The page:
Talent is Overrated by Geoff Colvin
“Great performance is in our hands far more than most of us ever suspected.” — Talent is Overrated
The first time I read Talent is Overrated as a youngster in college, it changed my life. For a semester. Rather, the most outwardly visible changes took place over the course of three-plus months, and then they faded away. But the ideas in this book left an indelible impression on my mind.
Talent is Overrated is a book about — what else? — Talent being overrated. Instead, author Geoff Colvin argues, it’s “mindful practice over time” (deliberate practice; 10,000 hours, respectively) that really makes a difference.
Colvin cites multiple studies (particularly that of K Anders Ericsson) on elite performers, and discusses what it takes to become an elite performer yourself, should you choose to. He uses interesting anecdotes to illustrate his point, including the stories of such greats as Mozart and Tiger Woods. It’s a good reminder that whether or not talent exists, and whether or not you have any so-called “talents” matters far less than what you choose to do with your time, attention, energy, and resources.
The Passion Paradox by Stulberg & Magness
“[Old Eastern proverb] ‘The master has failed more times than the student has even tried.’ We’d all be wise to take it to heart.” — The Passion Paradox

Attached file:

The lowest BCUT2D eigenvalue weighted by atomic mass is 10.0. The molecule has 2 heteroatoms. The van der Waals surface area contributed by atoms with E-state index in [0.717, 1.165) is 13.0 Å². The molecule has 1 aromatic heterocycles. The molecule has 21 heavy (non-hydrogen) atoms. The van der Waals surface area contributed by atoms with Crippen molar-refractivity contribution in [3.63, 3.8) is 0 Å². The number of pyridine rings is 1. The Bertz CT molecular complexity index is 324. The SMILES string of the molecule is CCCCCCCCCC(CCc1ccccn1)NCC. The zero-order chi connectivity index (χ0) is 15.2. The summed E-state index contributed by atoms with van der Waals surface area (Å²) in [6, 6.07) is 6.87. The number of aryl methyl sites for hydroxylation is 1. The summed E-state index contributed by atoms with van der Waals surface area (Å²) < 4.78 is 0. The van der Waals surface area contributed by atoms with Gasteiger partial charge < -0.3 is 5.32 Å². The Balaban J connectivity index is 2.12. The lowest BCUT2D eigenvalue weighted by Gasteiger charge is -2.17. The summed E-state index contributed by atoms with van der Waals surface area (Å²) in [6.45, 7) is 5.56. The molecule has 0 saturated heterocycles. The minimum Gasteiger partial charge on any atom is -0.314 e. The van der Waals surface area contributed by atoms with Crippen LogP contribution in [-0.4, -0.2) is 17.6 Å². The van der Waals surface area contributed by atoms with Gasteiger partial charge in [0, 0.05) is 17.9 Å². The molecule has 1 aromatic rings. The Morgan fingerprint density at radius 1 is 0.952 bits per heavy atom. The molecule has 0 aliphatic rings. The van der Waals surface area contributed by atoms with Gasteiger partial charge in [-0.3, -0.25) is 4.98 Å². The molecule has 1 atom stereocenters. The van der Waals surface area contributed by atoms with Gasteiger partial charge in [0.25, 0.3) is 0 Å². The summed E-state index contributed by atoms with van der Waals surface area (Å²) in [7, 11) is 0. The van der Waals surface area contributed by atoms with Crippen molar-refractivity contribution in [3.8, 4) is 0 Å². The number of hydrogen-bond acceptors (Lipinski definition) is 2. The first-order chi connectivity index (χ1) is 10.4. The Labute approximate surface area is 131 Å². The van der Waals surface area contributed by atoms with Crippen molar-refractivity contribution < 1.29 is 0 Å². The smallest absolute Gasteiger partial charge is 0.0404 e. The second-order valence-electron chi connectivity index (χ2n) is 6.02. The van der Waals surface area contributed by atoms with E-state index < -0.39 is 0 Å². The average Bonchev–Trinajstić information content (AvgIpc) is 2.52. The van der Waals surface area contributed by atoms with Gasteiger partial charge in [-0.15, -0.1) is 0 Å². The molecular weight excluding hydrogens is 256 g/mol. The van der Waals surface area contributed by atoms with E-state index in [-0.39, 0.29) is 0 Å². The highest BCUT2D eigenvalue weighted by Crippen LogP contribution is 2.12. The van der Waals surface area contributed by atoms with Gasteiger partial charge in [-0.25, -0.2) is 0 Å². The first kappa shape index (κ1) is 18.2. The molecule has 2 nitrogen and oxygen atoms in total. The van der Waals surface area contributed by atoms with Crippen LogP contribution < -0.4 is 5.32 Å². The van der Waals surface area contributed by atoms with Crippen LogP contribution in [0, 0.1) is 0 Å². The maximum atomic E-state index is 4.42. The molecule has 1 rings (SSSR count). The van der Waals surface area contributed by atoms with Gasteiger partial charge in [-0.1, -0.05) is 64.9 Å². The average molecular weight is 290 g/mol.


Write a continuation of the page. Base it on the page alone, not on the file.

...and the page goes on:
You know how people say “follow your passion?” Well, that’s all bunk, according to the authors of The Passion Paradox. Instead, this book makes the argument that passion is a poor leader, but a decent follower, if you point it in the right way.
Because there are two kinds of passion: harmonious and obsessive passion, and it doesn’t take a genius to figure out which one is helpful and which one is harmful to human beings.
The darker kind of passion is fueled by the wrong motivations and can lead to burnout and suffering, and help you avoid parts of your life that are lacking. But the healthy kind of passion is motivated by good reasons, and involves joy and the pursuit of skill mastery.
The rest of the book also talks about overarching concepts like balance (it doesn’t exist, instead, the book presents a better option), self-awareness (the authors share a journaling trick that helps you get better clarity on yourself and your situation), and grit (using a veerrry familiar-to-writers tactic for helping yourself move through painful situations).